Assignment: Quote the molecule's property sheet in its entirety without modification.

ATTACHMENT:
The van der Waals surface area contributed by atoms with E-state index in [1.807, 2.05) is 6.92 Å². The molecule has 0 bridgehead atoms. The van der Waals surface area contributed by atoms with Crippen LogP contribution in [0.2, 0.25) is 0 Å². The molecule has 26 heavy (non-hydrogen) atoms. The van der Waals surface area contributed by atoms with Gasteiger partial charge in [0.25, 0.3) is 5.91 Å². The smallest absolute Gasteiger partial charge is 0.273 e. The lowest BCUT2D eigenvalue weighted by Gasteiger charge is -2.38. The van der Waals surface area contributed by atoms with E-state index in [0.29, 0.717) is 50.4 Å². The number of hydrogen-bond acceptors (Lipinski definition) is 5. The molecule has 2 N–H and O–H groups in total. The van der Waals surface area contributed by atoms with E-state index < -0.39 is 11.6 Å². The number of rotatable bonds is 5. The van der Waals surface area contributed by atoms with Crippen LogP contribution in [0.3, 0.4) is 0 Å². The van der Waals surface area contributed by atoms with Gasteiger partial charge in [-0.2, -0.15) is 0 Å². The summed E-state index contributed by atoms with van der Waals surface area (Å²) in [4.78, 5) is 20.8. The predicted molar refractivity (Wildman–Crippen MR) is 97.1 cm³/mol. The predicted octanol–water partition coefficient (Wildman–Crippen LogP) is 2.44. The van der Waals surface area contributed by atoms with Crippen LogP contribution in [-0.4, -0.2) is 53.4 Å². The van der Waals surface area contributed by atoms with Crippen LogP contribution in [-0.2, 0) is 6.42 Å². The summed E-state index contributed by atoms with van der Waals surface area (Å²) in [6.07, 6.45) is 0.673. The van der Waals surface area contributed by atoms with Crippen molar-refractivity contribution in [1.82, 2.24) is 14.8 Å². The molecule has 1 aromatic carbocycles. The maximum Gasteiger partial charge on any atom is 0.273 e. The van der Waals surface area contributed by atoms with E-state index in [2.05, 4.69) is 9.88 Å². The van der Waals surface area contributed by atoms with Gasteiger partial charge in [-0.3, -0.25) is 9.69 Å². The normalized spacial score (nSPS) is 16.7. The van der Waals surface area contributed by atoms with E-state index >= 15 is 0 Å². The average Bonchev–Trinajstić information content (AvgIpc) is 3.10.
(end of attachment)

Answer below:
The van der Waals surface area contributed by atoms with E-state index in [1.807, 2.05) is 6.92 Å². The molecule has 0 bridgehead atoms. The van der Waals surface area contributed by atoms with Crippen LogP contribution in [0.2, 0.25) is 0 Å². The molecule has 26 heavy (non-hydrogen) atoms. The van der Waals surface area contributed by atoms with Gasteiger partial charge in [0.25, 0.3) is 5.91 Å². The smallest absolute Gasteiger partial charge is 0.273 e. The lowest BCUT2D eigenvalue weighted by Gasteiger charge is -2.38. The van der Waals surface area contributed by atoms with E-state index in [0.29, 0.717) is 50.4 Å². The number of hydrogen-bond acceptors (Lipinski definition) is 5. The molecule has 2 N–H and O–H groups in total. The van der Waals surface area contributed by atoms with E-state index < -0.39 is 11.6 Å². The number of rotatable bonds is 5. The van der Waals surface area contributed by atoms with Crippen LogP contribution in [0.3, 0.4) is 0 Å². The van der Waals surface area contributed by atoms with Gasteiger partial charge in [-0.2, -0.15) is 0 Å². The summed E-state index contributed by atoms with van der Waals surface area (Å²) in [4.78, 5) is 20.8. The predicted molar refractivity (Wildman–Crippen MR) is 97.1 cm³/mol. The predicted octanol–water partition coefficient (Wildman–Crippen LogP) is 2.44. The van der Waals surface area contributed by atoms with Crippen LogP contribution in [-0.4, -0.2) is 53.4 Å². The van der Waals surface area contributed by atoms with Crippen LogP contribution in [-0.2, 0) is 6.42 Å². The summed E-state index contributed by atoms with van der Waals surface area (Å²) in [6.07, 6.45) is 0.673. The van der Waals surface area contributed by atoms with Crippen molar-refractivity contribution in [1.82, 2.24) is 14.8 Å². The molecule has 1 aromatic carbocycles. The maximum Gasteiger partial charge on any atom is 0.273 e. The van der Waals surface area contributed by atoms with E-state index in [2.05, 4.69) is 9.88 Å². The van der Waals surface area contributed by atoms with Gasteiger partial charge in [-0.3, -0.25) is 9.69 Å². The normalized spacial score (nSPS) is 16.7. The van der Waals surface area contributed by atoms with E-state index >= 15 is 0 Å². The average Bonchev–Trinajstić information content (AvgIpc) is 3.10.